Designer, builder, entrepreneur, and sustainability expert, John Picard has been committed to the environment since he went off the grid 20 years ago. Founder of the US Green Building Council and a member of Clinton's green team at the White House, he supervised the eco-reconstruction of the Greensburg, Kansas, and advises countless companies, from Absolut to Xbox, on strategies to improve productivity with environmental energy-efficient systems. Picard speaks at this weekend's Go Green Expo in Los Angeles, Jan. 22-24, along with Ed Begley Jr., Mariel Hemingway, and Paul Pelosi, Jr. We got to talk with him about his panel's topic: "Build Green, Grow Profits." Speaking of apps for buildings, carbon "nutritional" labels and fuel cells at McDonalds, he could not sound more enthusiastic about a green future happening now:
RC: After two decades in the green building business, why aren't we there yet?
There's been a lot of talk but not a lot of traction or comprehensive action. A company might green one store - to get some publicity - without considering the environmental impact of its other 1,000 stores. Because it cost more, it doesn't realize the strategic advantage of doing the right thing. But in the last couple years, I see a reversal. Sustainability in the workplace, industry, real estate, and business world is happening. You're going to see fuel cells power McDonalds and Subways. We can't afford to do things the same way - to take something from the planet and make something for the marketplace. Our fathers engineered the world on a low bid. They couldn't afford to have any consciousness of the wastestream or lifecycle.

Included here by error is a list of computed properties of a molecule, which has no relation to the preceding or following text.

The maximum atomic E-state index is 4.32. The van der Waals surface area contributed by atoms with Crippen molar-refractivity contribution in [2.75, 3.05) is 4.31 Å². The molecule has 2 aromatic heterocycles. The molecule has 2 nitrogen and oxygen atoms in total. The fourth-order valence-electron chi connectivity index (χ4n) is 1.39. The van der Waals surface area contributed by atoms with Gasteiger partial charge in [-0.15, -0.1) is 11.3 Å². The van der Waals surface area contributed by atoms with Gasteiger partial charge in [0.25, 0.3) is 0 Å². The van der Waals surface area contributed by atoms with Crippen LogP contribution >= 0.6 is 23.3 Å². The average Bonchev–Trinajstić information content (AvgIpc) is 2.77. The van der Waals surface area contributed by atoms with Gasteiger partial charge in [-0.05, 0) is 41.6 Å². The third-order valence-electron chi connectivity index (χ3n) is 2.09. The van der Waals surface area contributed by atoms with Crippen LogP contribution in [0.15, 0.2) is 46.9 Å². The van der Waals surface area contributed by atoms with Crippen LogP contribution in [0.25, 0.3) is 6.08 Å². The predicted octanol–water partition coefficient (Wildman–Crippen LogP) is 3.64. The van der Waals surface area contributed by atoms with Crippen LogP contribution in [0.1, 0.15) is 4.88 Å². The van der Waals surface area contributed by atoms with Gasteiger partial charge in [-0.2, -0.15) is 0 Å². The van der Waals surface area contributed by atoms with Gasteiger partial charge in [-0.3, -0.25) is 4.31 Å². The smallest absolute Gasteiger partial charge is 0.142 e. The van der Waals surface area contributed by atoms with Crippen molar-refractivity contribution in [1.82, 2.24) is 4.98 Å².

As the son of an Apollo engineer who got us to the moon, I know what it's like to accomplish the impossible. I saw my father bend history. I see my job like a million moon shots, to inspire people to make an emotional and cultural shift. My campaign is to prove that sustainability has a strategic advantage, that it's naturally engineerable, and has never been cheaper to do. It's creating an economy around high performance and returns. This is starting to happen with green building. People are understanding that we can't spend the earth's principle anymore and burn away the future.
RC: What happened to cause that reversal?
Now that the climate situation has become more than evident, it's driving a change. Carbon will hit the balance sheet soon. Most companies have decided to be in front of the carbon issue in a proactive role, not reactive to it. That's really important. The insurance business, for instance, is developing instruments to benefit those who are trying to do the right thing. If you push the carbon button on the earth to locate where carbon is coming from, it's the buildings. I've long been retrofitting existing buildings, cutting the cost of operating budgets by 50 percent. It's pretty easy to do, considering how badly they were designed. We inherited a lot of crap. It's a function of doing well by doing good, as we said at Interface. And now it's a function of profits.